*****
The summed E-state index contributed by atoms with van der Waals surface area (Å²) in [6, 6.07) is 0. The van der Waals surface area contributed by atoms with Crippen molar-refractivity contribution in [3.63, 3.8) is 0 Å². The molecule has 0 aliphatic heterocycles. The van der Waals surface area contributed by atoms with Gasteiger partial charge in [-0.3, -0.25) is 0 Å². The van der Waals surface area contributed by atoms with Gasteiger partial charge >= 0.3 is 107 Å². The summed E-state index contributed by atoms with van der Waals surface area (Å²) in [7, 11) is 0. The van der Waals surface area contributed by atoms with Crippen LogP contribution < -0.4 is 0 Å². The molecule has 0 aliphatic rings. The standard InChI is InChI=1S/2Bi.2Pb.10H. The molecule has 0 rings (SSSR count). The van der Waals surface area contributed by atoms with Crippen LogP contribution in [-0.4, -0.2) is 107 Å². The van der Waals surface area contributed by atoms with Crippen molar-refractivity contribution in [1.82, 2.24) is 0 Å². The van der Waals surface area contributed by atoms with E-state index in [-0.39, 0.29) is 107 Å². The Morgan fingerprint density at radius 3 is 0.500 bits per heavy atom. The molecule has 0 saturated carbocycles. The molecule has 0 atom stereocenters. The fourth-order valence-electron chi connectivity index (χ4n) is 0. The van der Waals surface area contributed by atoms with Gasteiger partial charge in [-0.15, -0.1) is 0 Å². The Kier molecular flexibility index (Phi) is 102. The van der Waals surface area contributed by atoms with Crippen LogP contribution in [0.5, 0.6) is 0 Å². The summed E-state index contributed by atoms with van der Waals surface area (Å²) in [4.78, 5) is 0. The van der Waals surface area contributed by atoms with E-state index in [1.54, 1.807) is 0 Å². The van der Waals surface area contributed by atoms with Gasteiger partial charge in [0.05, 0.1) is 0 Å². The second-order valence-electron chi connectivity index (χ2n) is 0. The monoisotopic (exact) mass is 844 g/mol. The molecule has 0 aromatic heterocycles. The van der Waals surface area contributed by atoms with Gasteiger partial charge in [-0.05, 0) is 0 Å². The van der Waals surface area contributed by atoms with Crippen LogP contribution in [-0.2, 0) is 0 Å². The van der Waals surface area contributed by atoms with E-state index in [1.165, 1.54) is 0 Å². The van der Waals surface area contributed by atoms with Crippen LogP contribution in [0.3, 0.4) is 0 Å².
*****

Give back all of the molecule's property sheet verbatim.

The summed E-state index contributed by atoms with van der Waals surface area (Å²) in [6, 6.07) is 0. The van der Waals surface area contributed by atoms with Crippen molar-refractivity contribution in [3.63, 3.8) is 0 Å². The molecule has 0 aliphatic heterocycles. The van der Waals surface area contributed by atoms with Gasteiger partial charge in [-0.3, -0.25) is 0 Å². The van der Waals surface area contributed by atoms with Gasteiger partial charge >= 0.3 is 107 Å². The summed E-state index contributed by atoms with van der Waals surface area (Å²) in [7, 11) is 0. The van der Waals surface area contributed by atoms with Crippen LogP contribution < -0.4 is 0 Å². The molecule has 0 aliphatic rings. The standard InChI is InChI=1S/2Bi.2Pb.10H. The molecule has 0 rings (SSSR count). The van der Waals surface area contributed by atoms with Crippen LogP contribution in [-0.4, -0.2) is 107 Å². The van der Waals surface area contributed by atoms with Crippen molar-refractivity contribution in [1.82, 2.24) is 0 Å². The van der Waals surface area contributed by atoms with E-state index in [-0.39, 0.29) is 107 Å². The Morgan fingerprint density at radius 3 is 0.500 bits per heavy atom. The molecule has 0 saturated carbocycles. The molecule has 0 atom stereocenters. The fourth-order valence-electron chi connectivity index (χ4n) is 0. The van der Waals surface area contributed by atoms with Gasteiger partial charge in [-0.15, -0.1) is 0 Å². The Kier molecular flexibility index (Phi) is 102. The van der Waals surface area contributed by atoms with Crippen LogP contribution in [0.5, 0.6) is 0 Å². The summed E-state index contributed by atoms with van der Waals surface area (Å²) in [4.78, 5) is 0. The van der Waals surface area contributed by atoms with E-state index in [1.54, 1.807) is 0 Å². The van der Waals surface area contributed by atoms with Gasteiger partial charge in [0.05, 0.1) is 0 Å². The second-order valence-electron chi connectivity index (χ2n) is 0. The monoisotopic (exact) mass is 844 g/mol. The molecule has 0 aromatic heterocycles. The van der Waals surface area contributed by atoms with Gasteiger partial charge in [-0.05, 0) is 0 Å². The van der Waals surface area contributed by atoms with Crippen LogP contribution in [-0.2, 0) is 0 Å². The van der Waals surface area contributed by atoms with E-state index in [1.165, 1.54) is 0 Å². The van der Waals surface area contributed by atoms with Crippen LogP contribution in [0.3, 0.4) is 0 Å².